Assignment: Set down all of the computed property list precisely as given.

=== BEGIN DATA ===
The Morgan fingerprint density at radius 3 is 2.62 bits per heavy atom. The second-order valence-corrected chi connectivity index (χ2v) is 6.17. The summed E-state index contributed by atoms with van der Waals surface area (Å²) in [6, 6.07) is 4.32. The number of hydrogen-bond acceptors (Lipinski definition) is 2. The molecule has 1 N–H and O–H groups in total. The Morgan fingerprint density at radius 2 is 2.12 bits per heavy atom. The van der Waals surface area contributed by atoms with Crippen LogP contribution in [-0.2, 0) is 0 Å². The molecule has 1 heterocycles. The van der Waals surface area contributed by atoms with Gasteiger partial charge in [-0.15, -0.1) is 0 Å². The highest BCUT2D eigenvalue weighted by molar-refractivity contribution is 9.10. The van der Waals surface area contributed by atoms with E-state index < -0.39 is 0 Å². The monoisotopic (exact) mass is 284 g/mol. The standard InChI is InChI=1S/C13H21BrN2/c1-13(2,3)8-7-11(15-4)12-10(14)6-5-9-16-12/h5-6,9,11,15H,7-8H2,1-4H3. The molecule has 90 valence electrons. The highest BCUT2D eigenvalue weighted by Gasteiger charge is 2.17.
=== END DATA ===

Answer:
The Morgan fingerprint density at radius 3 is 2.62 bits per heavy atom. The second-order valence-corrected chi connectivity index (χ2v) is 6.17. The summed E-state index contributed by atoms with van der Waals surface area (Å²) in [6, 6.07) is 4.32. The number of hydrogen-bond acceptors (Lipinski definition) is 2. The molecule has 1 N–H and O–H groups in total. The Morgan fingerprint density at radius 2 is 2.12 bits per heavy atom. The van der Waals surface area contributed by atoms with Crippen LogP contribution in [-0.2, 0) is 0 Å². The molecule has 1 heterocycles. The van der Waals surface area contributed by atoms with Gasteiger partial charge in [-0.15, -0.1) is 0 Å². The highest BCUT2D eigenvalue weighted by molar-refractivity contribution is 9.10. The van der Waals surface area contributed by atoms with E-state index < -0.39 is 0 Å². The monoisotopic (exact) mass is 284 g/mol. The standard InChI is InChI=1S/C13H21BrN2/c1-13(2,3)8-7-11(15-4)12-10(14)6-5-9-16-12/h5-6,9,11,15H,7-8H2,1-4H3. The molecule has 90 valence electrons. The highest BCUT2D eigenvalue weighted by Gasteiger charge is 2.17.